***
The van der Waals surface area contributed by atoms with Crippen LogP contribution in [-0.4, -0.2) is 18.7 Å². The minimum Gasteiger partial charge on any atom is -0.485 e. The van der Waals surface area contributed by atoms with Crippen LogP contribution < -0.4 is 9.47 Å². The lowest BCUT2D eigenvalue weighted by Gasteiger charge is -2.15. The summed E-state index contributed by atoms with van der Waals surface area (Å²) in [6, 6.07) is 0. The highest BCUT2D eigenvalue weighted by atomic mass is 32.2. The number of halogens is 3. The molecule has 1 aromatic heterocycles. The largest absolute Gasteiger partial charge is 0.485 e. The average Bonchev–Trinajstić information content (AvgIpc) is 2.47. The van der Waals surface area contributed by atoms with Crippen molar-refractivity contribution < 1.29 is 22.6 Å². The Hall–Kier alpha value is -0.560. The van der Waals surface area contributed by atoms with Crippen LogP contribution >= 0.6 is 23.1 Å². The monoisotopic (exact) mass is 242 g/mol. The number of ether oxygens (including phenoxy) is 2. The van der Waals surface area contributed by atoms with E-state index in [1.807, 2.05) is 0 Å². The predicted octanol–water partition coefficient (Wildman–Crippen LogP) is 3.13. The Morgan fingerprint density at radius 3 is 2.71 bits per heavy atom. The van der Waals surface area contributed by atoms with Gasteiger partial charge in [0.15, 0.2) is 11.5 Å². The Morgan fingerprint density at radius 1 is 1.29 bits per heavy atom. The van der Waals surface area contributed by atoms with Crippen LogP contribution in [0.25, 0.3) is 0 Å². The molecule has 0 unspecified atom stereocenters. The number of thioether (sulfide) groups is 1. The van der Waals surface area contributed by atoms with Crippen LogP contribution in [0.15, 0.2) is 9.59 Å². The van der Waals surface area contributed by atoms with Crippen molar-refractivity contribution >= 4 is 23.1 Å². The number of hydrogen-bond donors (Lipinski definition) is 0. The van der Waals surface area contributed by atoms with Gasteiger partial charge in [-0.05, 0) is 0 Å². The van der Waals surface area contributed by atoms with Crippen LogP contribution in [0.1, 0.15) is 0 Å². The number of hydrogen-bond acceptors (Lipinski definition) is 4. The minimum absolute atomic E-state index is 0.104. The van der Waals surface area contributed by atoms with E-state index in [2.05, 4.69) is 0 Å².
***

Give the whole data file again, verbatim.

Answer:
The van der Waals surface area contributed by atoms with Crippen LogP contribution in [-0.4, -0.2) is 18.7 Å². The minimum Gasteiger partial charge on any atom is -0.485 e. The van der Waals surface area contributed by atoms with Crippen LogP contribution < -0.4 is 9.47 Å². The lowest BCUT2D eigenvalue weighted by Gasteiger charge is -2.15. The summed E-state index contributed by atoms with van der Waals surface area (Å²) in [6, 6.07) is 0. The highest BCUT2D eigenvalue weighted by atomic mass is 32.2. The number of halogens is 3. The molecule has 1 aromatic heterocycles. The largest absolute Gasteiger partial charge is 0.485 e. The average Bonchev–Trinajstić information content (AvgIpc) is 2.47. The van der Waals surface area contributed by atoms with Crippen molar-refractivity contribution < 1.29 is 22.6 Å². The Hall–Kier alpha value is -0.560. The van der Waals surface area contributed by atoms with Crippen LogP contribution >= 0.6 is 23.1 Å². The monoisotopic (exact) mass is 242 g/mol. The number of ether oxygens (including phenoxy) is 2. The van der Waals surface area contributed by atoms with E-state index in [1.807, 2.05) is 0 Å². The predicted octanol–water partition coefficient (Wildman–Crippen LogP) is 3.13. The Morgan fingerprint density at radius 3 is 2.71 bits per heavy atom. The van der Waals surface area contributed by atoms with Gasteiger partial charge in [0.15, 0.2) is 11.5 Å². The Morgan fingerprint density at radius 1 is 1.29 bits per heavy atom. The van der Waals surface area contributed by atoms with Crippen LogP contribution in [0.25, 0.3) is 0 Å². The molecule has 0 unspecified atom stereocenters. The number of thioether (sulfide) groups is 1. The van der Waals surface area contributed by atoms with Crippen LogP contribution in [0.15, 0.2) is 9.59 Å². The van der Waals surface area contributed by atoms with Crippen molar-refractivity contribution >= 4 is 23.1 Å². The number of hydrogen-bond donors (Lipinski definition) is 0. The van der Waals surface area contributed by atoms with Gasteiger partial charge in [-0.05, 0) is 0 Å². The van der Waals surface area contributed by atoms with Crippen LogP contribution in [0.1, 0.15) is 0 Å². The number of hydrogen-bond acceptors (Lipinski definition) is 4. The minimum absolute atomic E-state index is 0.104. The van der Waals surface area contributed by atoms with E-state index in [2.05, 4.69) is 0 Å².